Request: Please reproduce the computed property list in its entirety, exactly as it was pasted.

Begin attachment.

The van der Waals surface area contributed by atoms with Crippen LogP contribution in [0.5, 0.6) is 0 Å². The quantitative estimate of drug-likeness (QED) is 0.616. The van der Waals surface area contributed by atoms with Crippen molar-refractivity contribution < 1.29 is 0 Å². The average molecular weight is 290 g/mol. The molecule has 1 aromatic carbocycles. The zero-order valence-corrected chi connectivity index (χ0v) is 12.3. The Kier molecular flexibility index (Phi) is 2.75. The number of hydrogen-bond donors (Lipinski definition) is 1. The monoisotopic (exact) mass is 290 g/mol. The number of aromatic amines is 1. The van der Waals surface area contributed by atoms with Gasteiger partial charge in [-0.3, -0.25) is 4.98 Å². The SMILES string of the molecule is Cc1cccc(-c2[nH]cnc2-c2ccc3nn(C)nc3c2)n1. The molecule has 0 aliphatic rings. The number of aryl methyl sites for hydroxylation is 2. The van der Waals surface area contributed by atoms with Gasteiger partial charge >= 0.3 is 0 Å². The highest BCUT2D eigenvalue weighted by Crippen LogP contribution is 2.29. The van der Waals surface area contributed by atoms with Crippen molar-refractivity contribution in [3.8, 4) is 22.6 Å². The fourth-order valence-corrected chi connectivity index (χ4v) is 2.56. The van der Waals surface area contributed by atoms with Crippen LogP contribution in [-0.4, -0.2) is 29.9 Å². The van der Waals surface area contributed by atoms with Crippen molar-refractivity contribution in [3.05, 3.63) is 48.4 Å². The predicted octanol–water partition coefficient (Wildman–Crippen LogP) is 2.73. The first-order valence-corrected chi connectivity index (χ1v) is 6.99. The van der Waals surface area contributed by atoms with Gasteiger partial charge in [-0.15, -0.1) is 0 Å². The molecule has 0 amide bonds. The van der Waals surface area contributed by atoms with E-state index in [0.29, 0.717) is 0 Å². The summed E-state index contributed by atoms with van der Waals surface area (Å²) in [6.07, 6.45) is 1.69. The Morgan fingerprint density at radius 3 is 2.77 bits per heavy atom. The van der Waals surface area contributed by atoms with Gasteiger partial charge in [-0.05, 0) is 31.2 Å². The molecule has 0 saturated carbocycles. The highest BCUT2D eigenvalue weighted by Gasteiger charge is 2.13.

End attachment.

The van der Waals surface area contributed by atoms with Crippen LogP contribution in [0.5, 0.6) is 0 Å². The quantitative estimate of drug-likeness (QED) is 0.616. The van der Waals surface area contributed by atoms with Crippen molar-refractivity contribution < 1.29 is 0 Å². The average molecular weight is 290 g/mol. The molecule has 1 aromatic carbocycles. The zero-order valence-corrected chi connectivity index (χ0v) is 12.3. The Kier molecular flexibility index (Phi) is 2.75. The number of hydrogen-bond donors (Lipinski definition) is 1. The monoisotopic (exact) mass is 290 g/mol. The number of aromatic amines is 1. The van der Waals surface area contributed by atoms with Gasteiger partial charge in [-0.3, -0.25) is 4.98 Å². The SMILES string of the molecule is Cc1cccc(-c2[nH]cnc2-c2ccc3nn(C)nc3c2)n1. The molecule has 0 aliphatic rings. The number of aryl methyl sites for hydroxylation is 2. The van der Waals surface area contributed by atoms with Gasteiger partial charge >= 0.3 is 0 Å². The highest BCUT2D eigenvalue weighted by Crippen LogP contribution is 2.29. The van der Waals surface area contributed by atoms with Crippen molar-refractivity contribution in [3.8, 4) is 22.6 Å². The fourth-order valence-corrected chi connectivity index (χ4v) is 2.56. The van der Waals surface area contributed by atoms with Crippen LogP contribution in [-0.4, -0.2) is 29.9 Å². The van der Waals surface area contributed by atoms with Crippen molar-refractivity contribution in [3.05, 3.63) is 48.4 Å². The predicted octanol–water partition coefficient (Wildman–Crippen LogP) is 2.73. The first-order valence-corrected chi connectivity index (χ1v) is 6.99. The van der Waals surface area contributed by atoms with Gasteiger partial charge in [-0.15, -0.1) is 0 Å². The molecule has 0 amide bonds. The van der Waals surface area contributed by atoms with E-state index in [0.29, 0.717) is 0 Å². The summed E-state index contributed by atoms with van der Waals surface area (Å²) in [6.07, 6.45) is 1.69. The Morgan fingerprint density at radius 3 is 2.77 bits per heavy atom. The van der Waals surface area contributed by atoms with Gasteiger partial charge in [-0.05, 0) is 31.2 Å². The molecule has 0 saturated carbocycles. The highest BCUT2D eigenvalue weighted by Gasteiger charge is 2.13.